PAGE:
RV/MH Hall of Fame – Class of 2019
More than 400 manufactured housing industry and RV professionals gathered Aug. 5 at the RV/MH Hall of Fame in Elkhart, Ind., to celebrate a new class of inductees who expressed gratitude for the honor and a great amount of optimism for the future of the industry.
“I’ve never been more excited to give this address,” RV/MH Hall of Fame President Darryl Searer said prior to announcing that the hall has paid off all of its debt, and that phase one of the RV addition to the hall is nearly complete.
“The progress I’ve seen in the last 90 days is incredible,” Searer told the inductees, friends and family who attended the dinner.
The 420 attendees who came to honor the new class arrived in Elkhart from no fewer than 25 states, the hall’s Ryan Szklarek said.
Among the inductees from the manufactured housing industry was Raymond Broderick, of Superior Homes in Pennsylvania.
“This is such a great honor from a great industry,” Broderick said. “Our customers, their kids, their grandkids. This is generations of providing ‘The American Dream’.
“It’s true, if you choose a job you really love, you’ll never work a day in your life,” he said.
There are 407 RV/MH Hall of Fame Honorees
The latest Hall of Fame class, which brought in five new members from each of the manufactured housing and recreational vehicle industries, brings the number of professionals honored to greater than 400.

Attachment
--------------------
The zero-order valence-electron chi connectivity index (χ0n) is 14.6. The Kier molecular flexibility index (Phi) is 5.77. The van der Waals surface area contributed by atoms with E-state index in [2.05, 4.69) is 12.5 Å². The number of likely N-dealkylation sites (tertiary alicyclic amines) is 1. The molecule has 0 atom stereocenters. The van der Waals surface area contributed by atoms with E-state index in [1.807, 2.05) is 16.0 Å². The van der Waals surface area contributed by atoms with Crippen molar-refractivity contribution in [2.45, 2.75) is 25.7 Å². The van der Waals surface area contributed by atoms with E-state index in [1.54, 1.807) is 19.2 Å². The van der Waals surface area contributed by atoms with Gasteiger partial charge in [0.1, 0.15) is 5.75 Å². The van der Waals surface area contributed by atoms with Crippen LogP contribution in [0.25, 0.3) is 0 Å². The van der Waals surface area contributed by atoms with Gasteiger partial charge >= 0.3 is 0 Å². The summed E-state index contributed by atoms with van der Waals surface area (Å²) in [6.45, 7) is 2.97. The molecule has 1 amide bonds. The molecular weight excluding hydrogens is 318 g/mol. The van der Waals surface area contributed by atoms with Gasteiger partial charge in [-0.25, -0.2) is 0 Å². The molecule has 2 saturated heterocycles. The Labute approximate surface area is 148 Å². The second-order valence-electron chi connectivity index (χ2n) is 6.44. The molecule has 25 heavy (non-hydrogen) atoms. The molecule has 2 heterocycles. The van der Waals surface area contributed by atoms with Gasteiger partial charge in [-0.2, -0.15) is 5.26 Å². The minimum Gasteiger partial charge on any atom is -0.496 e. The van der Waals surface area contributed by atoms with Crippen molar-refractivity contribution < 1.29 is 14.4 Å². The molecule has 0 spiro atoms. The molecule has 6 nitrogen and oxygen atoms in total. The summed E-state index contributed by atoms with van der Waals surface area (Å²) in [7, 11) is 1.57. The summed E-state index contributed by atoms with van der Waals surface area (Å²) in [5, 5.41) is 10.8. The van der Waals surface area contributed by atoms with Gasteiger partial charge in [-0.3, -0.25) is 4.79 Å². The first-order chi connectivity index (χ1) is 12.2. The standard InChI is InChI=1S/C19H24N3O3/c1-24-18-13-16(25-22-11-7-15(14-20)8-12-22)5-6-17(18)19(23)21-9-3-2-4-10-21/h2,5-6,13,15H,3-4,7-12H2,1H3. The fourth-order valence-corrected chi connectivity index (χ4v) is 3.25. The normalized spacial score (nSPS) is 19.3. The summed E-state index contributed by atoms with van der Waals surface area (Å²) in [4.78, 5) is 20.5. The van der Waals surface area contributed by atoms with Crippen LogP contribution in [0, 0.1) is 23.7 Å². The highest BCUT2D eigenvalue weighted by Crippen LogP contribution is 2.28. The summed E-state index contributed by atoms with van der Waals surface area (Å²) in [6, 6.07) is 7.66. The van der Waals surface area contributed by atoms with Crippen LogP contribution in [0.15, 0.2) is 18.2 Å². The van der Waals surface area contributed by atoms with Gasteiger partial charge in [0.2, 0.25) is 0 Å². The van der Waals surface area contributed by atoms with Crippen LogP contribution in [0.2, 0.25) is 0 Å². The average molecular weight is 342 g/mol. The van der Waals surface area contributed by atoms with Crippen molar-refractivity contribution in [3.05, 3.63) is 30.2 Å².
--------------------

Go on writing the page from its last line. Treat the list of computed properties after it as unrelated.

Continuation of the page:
“To be mentioned in the same breath as all the folks on those plaques on the wall upstairs is a tremendous honor,” said John Carey, of Modern Home Sales and Midwest Homes in Topeka, Kansas.
Carey entered the industry for a second job in 1953.
“Little did I know it would turn into a lifetime occupation,” he said.
Carey opened his first dealership in 1986 and since opened a second location in the same market.
“Any business to be successful takes a lot of collaboration from many people,” he said, waving for his team to stand up. “I thank all you guys for your hard work and dedication.
“The homes have gotten bigger and better constructed,” Carey said. “But there are things about HUD code housing that have stayed the same… this industry is a lot of hard work, and it’s very rewarding work.”
‘I mean, you’re good but…’
Wally Comer of Adventure Homes said he was warned to stay away from starting his own home building enterprise.
“A lot of people warned ‘Wally, don’t do this… I mean, you’re good, but…” he told the attendees.
But Adventure enters its 10th year in business with three MHI manufacturer of the year awards (for a builder with three or fewer plants). And continues to win business by building homes the company’s customers are asking to have built.
“Our team does an absolutely fantastic job of getting that done,” Comer said.
Dick Ernst, of Financial Marketing Associates Inc., said his induction came as a surprise.
“It wasn’t even on my radar,” Ernst said. “It’s not what I looked to achieve, and it is such a great honor.”
Leo Poggione, from Craftsman Homes in Nevada, is among the youngest entrants to the Hall of Fame.
“To be one of five people in the entire industry this year to be inducted into the hall of fame is a tremendous honor. I am so grateful for the support from so many people in this industry,” he said.